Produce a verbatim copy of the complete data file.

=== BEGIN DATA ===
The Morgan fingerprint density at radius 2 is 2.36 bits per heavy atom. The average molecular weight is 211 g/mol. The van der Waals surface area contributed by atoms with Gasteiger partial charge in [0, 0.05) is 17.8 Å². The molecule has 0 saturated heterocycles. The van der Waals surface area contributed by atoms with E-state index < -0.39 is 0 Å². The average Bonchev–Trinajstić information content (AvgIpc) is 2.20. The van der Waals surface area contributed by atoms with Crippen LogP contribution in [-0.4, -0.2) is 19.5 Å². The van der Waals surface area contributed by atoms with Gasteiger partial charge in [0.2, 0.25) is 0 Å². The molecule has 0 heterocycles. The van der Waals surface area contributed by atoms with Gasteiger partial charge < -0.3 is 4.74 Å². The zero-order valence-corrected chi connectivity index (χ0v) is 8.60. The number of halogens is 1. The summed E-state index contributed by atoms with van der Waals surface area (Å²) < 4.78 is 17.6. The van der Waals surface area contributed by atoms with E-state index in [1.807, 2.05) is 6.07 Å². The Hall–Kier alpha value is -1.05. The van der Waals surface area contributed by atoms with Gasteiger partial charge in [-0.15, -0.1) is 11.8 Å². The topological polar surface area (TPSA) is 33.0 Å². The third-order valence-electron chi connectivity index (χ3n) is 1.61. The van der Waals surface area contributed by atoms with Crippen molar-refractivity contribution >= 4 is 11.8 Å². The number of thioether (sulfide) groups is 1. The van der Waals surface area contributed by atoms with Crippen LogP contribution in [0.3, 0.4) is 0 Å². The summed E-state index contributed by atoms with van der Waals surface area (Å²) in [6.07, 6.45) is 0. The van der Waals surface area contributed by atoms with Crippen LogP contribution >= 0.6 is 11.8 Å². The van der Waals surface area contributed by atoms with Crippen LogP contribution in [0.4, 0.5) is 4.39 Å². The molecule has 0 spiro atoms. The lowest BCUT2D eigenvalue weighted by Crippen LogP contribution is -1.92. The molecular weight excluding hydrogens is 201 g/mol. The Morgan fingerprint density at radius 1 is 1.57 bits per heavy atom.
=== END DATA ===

The Morgan fingerprint density at radius 2 is 2.36 bits per heavy atom. The average molecular weight is 211 g/mol. The van der Waals surface area contributed by atoms with Gasteiger partial charge in [0, 0.05) is 17.8 Å². The molecule has 0 saturated heterocycles. The van der Waals surface area contributed by atoms with E-state index < -0.39 is 0 Å². The average Bonchev–Trinajstić information content (AvgIpc) is 2.20. The van der Waals surface area contributed by atoms with Crippen LogP contribution in [-0.4, -0.2) is 19.5 Å². The van der Waals surface area contributed by atoms with Gasteiger partial charge in [0.2, 0.25) is 0 Å². The molecule has 0 heterocycles. The van der Waals surface area contributed by atoms with Gasteiger partial charge < -0.3 is 4.74 Å². The zero-order valence-corrected chi connectivity index (χ0v) is 8.60. The number of halogens is 1. The summed E-state index contributed by atoms with van der Waals surface area (Å²) < 4.78 is 17.6. The van der Waals surface area contributed by atoms with E-state index in [1.807, 2.05) is 6.07 Å². The Hall–Kier alpha value is -1.05. The van der Waals surface area contributed by atoms with Gasteiger partial charge in [-0.15, -0.1) is 11.8 Å². The topological polar surface area (TPSA) is 33.0 Å². The third-order valence-electron chi connectivity index (χ3n) is 1.61. The van der Waals surface area contributed by atoms with Crippen molar-refractivity contribution >= 4 is 11.8 Å². The number of thioether (sulfide) groups is 1. The van der Waals surface area contributed by atoms with Crippen LogP contribution in [0.3, 0.4) is 0 Å². The summed E-state index contributed by atoms with van der Waals surface area (Å²) in [6.07, 6.45) is 0. The van der Waals surface area contributed by atoms with Crippen LogP contribution >= 0.6 is 11.8 Å². The van der Waals surface area contributed by atoms with Crippen LogP contribution in [0.4, 0.5) is 4.39 Å². The molecule has 0 spiro atoms. The lowest BCUT2D eigenvalue weighted by Crippen LogP contribution is -1.92. The molecular weight excluding hydrogens is 201 g/mol. The Morgan fingerprint density at radius 1 is 1.57 bits per heavy atom.